On the warm sunny morning of July 22, four exuberant associates from McMillan LLP gathered at the foot of the grassy hills of the Snow Valley ski resort near Barrie, Ont.
They were there to compete in Trailwalker, a 100-kilometre charity hike along the Ganaraska trail organized by Oxfam Canada. The trek, which has its roots in a British army training exercise, has morphed into a charity event now in its third year in Canada with participating teams required to start, stay, and finish together within 48 hours.
Buoyed by the deafening dance music pumping out of the resort’s sound system, the four readied themselves, brimming with energy and pacing nervously as they completed final checks.
“We couldn’t be more excited,” says Amanda Sutton, pulling on her backpack. “We’re pumped.”
It’s a rare chance to leave their corporate-commercial practices behind for the day, although fellow team members Richard McCluskey and Andrew Walker note the office is never far away and joke about how many agreements they’ll read on the trail. Several BlackBerrys are also coming along for the ride.
“Only so I have a way to text my girlfriend,” says Walker. “And to keep our generous donors up to date.”
Team captain Rob Barrass says they’re eager to get started after weeks of preparation. “We’ve done some training as a team and done a lot of training individually,” he says before leading his team to the back of a crowd of nearly 400 people for the start.
It was a different scene 34 hours later in Orillia, Ont. as the team members dragged themselves across the finish line, their bodies broken and their feet numb, according to Barrass.
“I think we sort of shuffled through the last 20 kilometres,” he says. “We were just happy and maybe shocked to have finished it. It’s quite an endeavour. It’s one of the most arduous things I think I’ve ever done and I’ve been hiking for weeks in the Himalayas, and at least there you get breaks.”
Still, within days Barrass was already looking forward to another assault on the trail next year. “Looking back, it was a highly rewarding experience. You get a huge sense of accomplishment. I’m getting kind of excited for improving our time and doing it all over again.”
Barrass says his team had planned to power through the event without sleep but eventually bowed to temptation after more than 24 hours on the trail by taking an hour-long sleep under a tree by the side of a highway. “That was definitely the best nap I’ve had in my life,” he says.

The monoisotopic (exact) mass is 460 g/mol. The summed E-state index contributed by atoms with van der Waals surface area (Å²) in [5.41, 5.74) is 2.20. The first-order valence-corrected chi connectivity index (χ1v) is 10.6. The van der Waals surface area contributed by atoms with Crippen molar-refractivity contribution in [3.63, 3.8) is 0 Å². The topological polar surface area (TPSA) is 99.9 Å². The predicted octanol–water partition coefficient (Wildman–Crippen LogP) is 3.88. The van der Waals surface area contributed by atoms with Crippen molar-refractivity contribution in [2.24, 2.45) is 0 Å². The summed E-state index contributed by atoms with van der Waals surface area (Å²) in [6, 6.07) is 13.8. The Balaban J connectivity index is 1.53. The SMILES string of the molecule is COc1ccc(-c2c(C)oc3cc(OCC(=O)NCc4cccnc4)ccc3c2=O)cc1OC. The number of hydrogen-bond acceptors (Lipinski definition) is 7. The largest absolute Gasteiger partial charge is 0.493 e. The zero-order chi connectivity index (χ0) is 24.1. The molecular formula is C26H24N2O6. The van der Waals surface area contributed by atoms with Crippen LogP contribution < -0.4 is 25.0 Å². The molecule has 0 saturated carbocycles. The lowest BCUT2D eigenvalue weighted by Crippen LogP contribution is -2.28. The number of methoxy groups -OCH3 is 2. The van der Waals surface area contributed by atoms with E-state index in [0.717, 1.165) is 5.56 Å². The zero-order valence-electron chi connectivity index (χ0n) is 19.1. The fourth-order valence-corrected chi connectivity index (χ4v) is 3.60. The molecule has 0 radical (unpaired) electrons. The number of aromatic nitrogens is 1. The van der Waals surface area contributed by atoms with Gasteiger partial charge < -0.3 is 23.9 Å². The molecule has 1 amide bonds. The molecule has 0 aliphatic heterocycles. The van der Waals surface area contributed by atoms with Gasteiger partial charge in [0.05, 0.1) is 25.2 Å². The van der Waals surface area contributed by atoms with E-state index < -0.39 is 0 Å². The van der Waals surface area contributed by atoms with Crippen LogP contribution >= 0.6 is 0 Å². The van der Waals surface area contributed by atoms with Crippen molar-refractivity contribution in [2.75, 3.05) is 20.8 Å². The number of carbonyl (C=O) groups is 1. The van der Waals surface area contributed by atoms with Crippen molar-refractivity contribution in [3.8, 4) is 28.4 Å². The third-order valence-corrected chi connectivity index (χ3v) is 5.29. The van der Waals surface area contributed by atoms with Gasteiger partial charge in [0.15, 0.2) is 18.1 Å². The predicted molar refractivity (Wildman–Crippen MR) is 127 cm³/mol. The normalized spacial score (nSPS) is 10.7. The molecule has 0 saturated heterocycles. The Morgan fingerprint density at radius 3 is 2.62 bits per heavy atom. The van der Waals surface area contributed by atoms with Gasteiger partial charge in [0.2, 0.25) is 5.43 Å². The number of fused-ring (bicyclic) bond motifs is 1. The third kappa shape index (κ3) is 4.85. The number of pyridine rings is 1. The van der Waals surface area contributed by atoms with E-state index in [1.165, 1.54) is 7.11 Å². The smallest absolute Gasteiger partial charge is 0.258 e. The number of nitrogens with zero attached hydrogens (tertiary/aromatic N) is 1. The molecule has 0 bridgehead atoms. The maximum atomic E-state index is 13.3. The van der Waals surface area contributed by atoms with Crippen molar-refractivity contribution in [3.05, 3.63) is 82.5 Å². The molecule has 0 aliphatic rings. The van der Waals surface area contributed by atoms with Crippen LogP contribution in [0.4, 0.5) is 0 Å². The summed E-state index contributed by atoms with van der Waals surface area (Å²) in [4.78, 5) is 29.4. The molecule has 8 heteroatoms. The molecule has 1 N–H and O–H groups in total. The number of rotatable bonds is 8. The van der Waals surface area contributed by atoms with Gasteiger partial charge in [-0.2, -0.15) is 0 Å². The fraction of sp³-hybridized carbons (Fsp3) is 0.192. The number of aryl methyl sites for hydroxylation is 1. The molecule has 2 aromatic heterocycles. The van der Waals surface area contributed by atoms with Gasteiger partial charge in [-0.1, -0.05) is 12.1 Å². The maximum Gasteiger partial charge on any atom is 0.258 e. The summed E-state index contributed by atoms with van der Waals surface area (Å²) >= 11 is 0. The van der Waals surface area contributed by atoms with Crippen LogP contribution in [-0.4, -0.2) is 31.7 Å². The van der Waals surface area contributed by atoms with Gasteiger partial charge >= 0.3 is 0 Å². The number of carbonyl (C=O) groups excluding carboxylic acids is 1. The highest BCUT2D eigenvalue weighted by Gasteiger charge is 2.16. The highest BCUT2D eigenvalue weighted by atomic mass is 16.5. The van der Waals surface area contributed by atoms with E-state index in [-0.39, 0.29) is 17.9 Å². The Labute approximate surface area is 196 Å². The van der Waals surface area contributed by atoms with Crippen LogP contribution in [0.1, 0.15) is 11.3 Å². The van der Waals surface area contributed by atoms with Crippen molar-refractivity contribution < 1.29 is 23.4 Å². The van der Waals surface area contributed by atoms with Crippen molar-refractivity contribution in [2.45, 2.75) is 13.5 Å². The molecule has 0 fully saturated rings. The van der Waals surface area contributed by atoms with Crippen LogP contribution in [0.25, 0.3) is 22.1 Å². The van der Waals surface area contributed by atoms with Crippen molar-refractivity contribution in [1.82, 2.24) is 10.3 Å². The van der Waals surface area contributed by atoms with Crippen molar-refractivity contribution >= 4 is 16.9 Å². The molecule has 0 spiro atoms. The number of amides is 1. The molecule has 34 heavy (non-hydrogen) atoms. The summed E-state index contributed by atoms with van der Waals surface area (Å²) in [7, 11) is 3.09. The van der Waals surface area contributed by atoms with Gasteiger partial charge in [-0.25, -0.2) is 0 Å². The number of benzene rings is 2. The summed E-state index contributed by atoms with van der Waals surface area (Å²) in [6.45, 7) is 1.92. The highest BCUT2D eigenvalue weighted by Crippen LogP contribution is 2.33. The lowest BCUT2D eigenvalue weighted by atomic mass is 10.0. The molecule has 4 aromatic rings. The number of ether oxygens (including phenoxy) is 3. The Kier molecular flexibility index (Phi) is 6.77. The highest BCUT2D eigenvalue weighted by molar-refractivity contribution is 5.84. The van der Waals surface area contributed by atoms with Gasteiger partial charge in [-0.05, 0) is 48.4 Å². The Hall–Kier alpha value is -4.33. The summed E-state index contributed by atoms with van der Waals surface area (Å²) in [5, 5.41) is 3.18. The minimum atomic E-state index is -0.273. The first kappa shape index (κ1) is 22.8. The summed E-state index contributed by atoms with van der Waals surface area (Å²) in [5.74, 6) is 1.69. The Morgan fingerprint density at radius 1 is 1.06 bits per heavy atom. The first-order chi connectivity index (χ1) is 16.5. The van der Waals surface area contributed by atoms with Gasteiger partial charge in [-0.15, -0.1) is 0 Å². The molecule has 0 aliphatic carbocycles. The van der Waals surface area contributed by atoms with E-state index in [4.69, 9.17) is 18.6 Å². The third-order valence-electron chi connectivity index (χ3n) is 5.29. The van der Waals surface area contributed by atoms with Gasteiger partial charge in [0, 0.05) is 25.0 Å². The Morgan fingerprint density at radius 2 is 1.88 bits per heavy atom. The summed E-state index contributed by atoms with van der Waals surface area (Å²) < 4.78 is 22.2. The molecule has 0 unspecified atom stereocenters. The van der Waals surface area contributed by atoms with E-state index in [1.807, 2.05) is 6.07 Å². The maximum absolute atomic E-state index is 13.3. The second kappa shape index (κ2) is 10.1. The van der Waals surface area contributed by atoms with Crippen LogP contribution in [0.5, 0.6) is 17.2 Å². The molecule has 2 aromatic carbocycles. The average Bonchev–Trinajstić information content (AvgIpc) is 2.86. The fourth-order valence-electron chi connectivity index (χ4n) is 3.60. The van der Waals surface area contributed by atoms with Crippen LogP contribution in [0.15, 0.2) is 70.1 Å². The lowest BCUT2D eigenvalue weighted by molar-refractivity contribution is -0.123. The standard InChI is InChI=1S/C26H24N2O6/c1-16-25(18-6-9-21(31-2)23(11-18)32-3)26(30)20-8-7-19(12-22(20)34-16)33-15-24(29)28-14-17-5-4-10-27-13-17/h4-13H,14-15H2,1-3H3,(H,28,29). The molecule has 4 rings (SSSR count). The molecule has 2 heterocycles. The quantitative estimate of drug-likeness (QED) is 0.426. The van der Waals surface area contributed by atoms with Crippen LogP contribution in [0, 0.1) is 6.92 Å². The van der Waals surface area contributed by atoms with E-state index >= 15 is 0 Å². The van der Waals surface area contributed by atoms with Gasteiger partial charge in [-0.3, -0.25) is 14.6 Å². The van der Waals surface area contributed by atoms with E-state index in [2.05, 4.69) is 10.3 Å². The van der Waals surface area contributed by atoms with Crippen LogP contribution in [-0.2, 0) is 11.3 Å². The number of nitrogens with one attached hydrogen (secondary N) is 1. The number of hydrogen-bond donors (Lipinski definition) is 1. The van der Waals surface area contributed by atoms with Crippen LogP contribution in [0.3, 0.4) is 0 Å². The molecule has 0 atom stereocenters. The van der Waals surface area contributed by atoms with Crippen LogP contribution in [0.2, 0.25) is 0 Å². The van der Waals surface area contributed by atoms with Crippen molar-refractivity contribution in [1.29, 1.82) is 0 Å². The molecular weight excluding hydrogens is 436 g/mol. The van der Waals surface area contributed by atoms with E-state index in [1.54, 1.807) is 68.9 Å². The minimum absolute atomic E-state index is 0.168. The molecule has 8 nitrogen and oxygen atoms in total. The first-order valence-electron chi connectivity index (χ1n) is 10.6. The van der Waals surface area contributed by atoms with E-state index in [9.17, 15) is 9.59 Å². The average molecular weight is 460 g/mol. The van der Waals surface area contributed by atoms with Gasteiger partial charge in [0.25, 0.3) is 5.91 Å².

The toughest part of the event, he notes, came just past the halfway mark during the nighttime hours when “you realize you’ve already walked a marathon and a half and you have another marathon to go.”
According to Barrass, all four members of the McMillan team had trouble keeping their motivation at times but spurred each other to keep going. “It really does become a mental game, and you have to support each other mentally and physically. It’s an amazing bonding experience. I think the four of us know each other extremely well now and are the better for it.”
Robert Fox, Oxfam Canada’s executive director, paid tribute to the McMillan team, which has so far raised almost $12,000 for the organization’s work in Africa, Asia, and the Americas. “We’re really pleased this year with McMillan’s participation,” he says. “The team from McMillan is actually the top fundraising team of all the teams participating in this year’s event, so they sort of set the bar for the legal community. We’re looking forward next year to having more law firms and lawyers involved.”
Marty Venalainen, another McMillan associate who sits on the board of Oxfam Canada, was set to compete in this year’s event until a cycling accident put a stop to his participation. He says he had no problem recruiting lawyers for the team at McMillan and would also like to see other firms getting involved to get some friendly competition going next year.
“I think sometimes the nature of lawyers is we’re really up for a challenge,” he says. “We’re used to spending those long nights, so convincing them to go without sleep wasn’t too much of a challenge. We’re hardcore.”
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